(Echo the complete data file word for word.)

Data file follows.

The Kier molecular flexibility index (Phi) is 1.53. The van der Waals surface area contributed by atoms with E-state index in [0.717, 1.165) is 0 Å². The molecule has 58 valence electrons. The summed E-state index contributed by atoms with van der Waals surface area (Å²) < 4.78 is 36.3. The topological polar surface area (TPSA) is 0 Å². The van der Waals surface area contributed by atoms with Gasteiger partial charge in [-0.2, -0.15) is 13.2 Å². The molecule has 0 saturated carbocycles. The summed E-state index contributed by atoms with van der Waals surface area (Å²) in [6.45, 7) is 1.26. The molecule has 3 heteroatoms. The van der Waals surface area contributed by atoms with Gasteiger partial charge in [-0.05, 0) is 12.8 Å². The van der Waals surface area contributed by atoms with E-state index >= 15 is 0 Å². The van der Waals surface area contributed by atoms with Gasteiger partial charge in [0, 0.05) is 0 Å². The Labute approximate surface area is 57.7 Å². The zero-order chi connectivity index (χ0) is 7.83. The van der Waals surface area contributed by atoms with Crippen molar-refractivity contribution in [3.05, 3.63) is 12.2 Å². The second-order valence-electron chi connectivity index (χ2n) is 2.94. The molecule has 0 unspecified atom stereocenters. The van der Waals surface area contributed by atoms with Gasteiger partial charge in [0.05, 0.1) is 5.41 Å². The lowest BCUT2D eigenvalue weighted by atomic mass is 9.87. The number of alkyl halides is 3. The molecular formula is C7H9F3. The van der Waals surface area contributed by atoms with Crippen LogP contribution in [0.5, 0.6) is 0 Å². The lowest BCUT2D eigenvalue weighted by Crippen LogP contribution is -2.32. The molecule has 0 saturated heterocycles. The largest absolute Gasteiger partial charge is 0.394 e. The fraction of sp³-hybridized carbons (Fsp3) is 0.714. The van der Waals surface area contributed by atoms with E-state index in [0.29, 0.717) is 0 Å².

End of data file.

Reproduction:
The Kier molecular flexibility index (Phi) is 1.53. The van der Waals surface area contributed by atoms with E-state index in [0.717, 1.165) is 0 Å². The molecule has 58 valence electrons. The summed E-state index contributed by atoms with van der Waals surface area (Å²) < 4.78 is 36.3. The topological polar surface area (TPSA) is 0 Å². The van der Waals surface area contributed by atoms with Gasteiger partial charge in [-0.2, -0.15) is 13.2 Å². The molecule has 0 saturated carbocycles. The summed E-state index contributed by atoms with van der Waals surface area (Å²) in [6.45, 7) is 1.26. The molecule has 3 heteroatoms. The van der Waals surface area contributed by atoms with Gasteiger partial charge in [-0.05, 0) is 12.8 Å². The van der Waals surface area contributed by atoms with E-state index >= 15 is 0 Å². The van der Waals surface area contributed by atoms with Gasteiger partial charge in [0, 0.05) is 0 Å². The Labute approximate surface area is 57.7 Å². The zero-order chi connectivity index (χ0) is 7.83. The van der Waals surface area contributed by atoms with Crippen molar-refractivity contribution in [3.05, 3.63) is 12.2 Å². The second-order valence-electron chi connectivity index (χ2n) is 2.94. The molecule has 0 unspecified atom stereocenters. The van der Waals surface area contributed by atoms with Gasteiger partial charge in [0.05, 0.1) is 5.41 Å². The lowest BCUT2D eigenvalue weighted by atomic mass is 9.87. The number of alkyl halides is 3. The molecular formula is C7H9F3. The van der Waals surface area contributed by atoms with Crippen LogP contribution in [0.5, 0.6) is 0 Å². The lowest BCUT2D eigenvalue weighted by Crippen LogP contribution is -2.32. The molecule has 0 saturated heterocycles. The largest absolute Gasteiger partial charge is 0.394 e. The fraction of sp³-hybridized carbons (Fsp3) is 0.714. The van der Waals surface area contributed by atoms with E-state index in [0.29, 0.717) is 0 Å².